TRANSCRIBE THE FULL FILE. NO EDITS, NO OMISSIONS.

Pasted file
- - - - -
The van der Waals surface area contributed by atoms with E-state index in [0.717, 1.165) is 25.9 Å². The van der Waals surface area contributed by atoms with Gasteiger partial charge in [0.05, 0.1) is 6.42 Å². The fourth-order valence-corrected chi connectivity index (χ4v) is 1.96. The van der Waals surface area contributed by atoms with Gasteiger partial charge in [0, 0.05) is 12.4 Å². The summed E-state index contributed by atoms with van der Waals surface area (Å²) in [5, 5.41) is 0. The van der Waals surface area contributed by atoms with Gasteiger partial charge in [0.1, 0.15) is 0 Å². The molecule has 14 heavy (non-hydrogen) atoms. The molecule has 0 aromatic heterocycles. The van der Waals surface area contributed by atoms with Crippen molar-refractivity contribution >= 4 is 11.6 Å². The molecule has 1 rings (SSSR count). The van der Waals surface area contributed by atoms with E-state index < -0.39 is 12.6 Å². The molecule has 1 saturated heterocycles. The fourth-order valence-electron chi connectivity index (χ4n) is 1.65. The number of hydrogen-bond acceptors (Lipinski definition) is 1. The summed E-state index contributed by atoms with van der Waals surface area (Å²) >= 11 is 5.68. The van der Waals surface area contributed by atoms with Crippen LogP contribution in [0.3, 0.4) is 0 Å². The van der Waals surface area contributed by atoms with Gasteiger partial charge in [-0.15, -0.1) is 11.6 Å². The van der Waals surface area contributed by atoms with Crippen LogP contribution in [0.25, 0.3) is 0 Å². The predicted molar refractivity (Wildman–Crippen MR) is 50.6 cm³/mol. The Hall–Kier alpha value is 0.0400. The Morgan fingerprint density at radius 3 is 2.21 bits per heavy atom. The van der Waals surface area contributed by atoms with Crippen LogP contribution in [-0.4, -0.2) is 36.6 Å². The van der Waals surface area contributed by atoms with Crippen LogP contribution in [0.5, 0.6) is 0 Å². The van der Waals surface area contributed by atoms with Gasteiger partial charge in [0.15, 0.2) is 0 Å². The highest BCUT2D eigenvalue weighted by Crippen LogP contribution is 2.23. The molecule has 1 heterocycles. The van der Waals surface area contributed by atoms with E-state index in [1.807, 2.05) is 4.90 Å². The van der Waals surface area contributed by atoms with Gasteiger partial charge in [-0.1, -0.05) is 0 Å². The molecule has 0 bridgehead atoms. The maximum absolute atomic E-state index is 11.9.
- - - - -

The van der Waals surface area contributed by atoms with E-state index in [0.717, 1.165) is 25.9 Å². The van der Waals surface area contributed by atoms with Gasteiger partial charge in [0.05, 0.1) is 6.42 Å². The fourth-order valence-corrected chi connectivity index (χ4v) is 1.96. The van der Waals surface area contributed by atoms with Gasteiger partial charge in [0, 0.05) is 12.4 Å². The summed E-state index contributed by atoms with van der Waals surface area (Å²) in [5, 5.41) is 0. The van der Waals surface area contributed by atoms with Gasteiger partial charge in [0.1, 0.15) is 0 Å². The molecule has 14 heavy (non-hydrogen) atoms. The molecule has 0 aromatic heterocycles. The van der Waals surface area contributed by atoms with Crippen molar-refractivity contribution >= 4 is 11.6 Å². The molecule has 1 rings (SSSR count). The van der Waals surface area contributed by atoms with E-state index < -0.39 is 12.6 Å². The molecule has 1 saturated heterocycles. The fourth-order valence-electron chi connectivity index (χ4n) is 1.65. The number of hydrogen-bond acceptors (Lipinski definition) is 1. The summed E-state index contributed by atoms with van der Waals surface area (Å²) >= 11 is 5.68. The van der Waals surface area contributed by atoms with Crippen LogP contribution in [0.3, 0.4) is 0 Å². The van der Waals surface area contributed by atoms with Gasteiger partial charge in [-0.15, -0.1) is 11.6 Å². The van der Waals surface area contributed by atoms with Crippen LogP contribution in [0.25, 0.3) is 0 Å². The predicted molar refractivity (Wildman–Crippen MR) is 50.6 cm³/mol. The Hall–Kier alpha value is 0.0400. The Morgan fingerprint density at radius 3 is 2.21 bits per heavy atom. The van der Waals surface area contributed by atoms with Crippen LogP contribution in [-0.4, -0.2) is 36.6 Å². The van der Waals surface area contributed by atoms with Crippen LogP contribution in [0.5, 0.6) is 0 Å². The van der Waals surface area contributed by atoms with Gasteiger partial charge in [0.15, 0.2) is 0 Å². The highest BCUT2D eigenvalue weighted by Crippen LogP contribution is 2.23. The molecule has 1 heterocycles. The van der Waals surface area contributed by atoms with E-state index in [1.807, 2.05) is 4.90 Å². The van der Waals surface area contributed by atoms with Gasteiger partial charge in [-0.1, -0.05) is 0 Å². The molecule has 0 bridgehead atoms. The maximum absolute atomic E-state index is 11.9.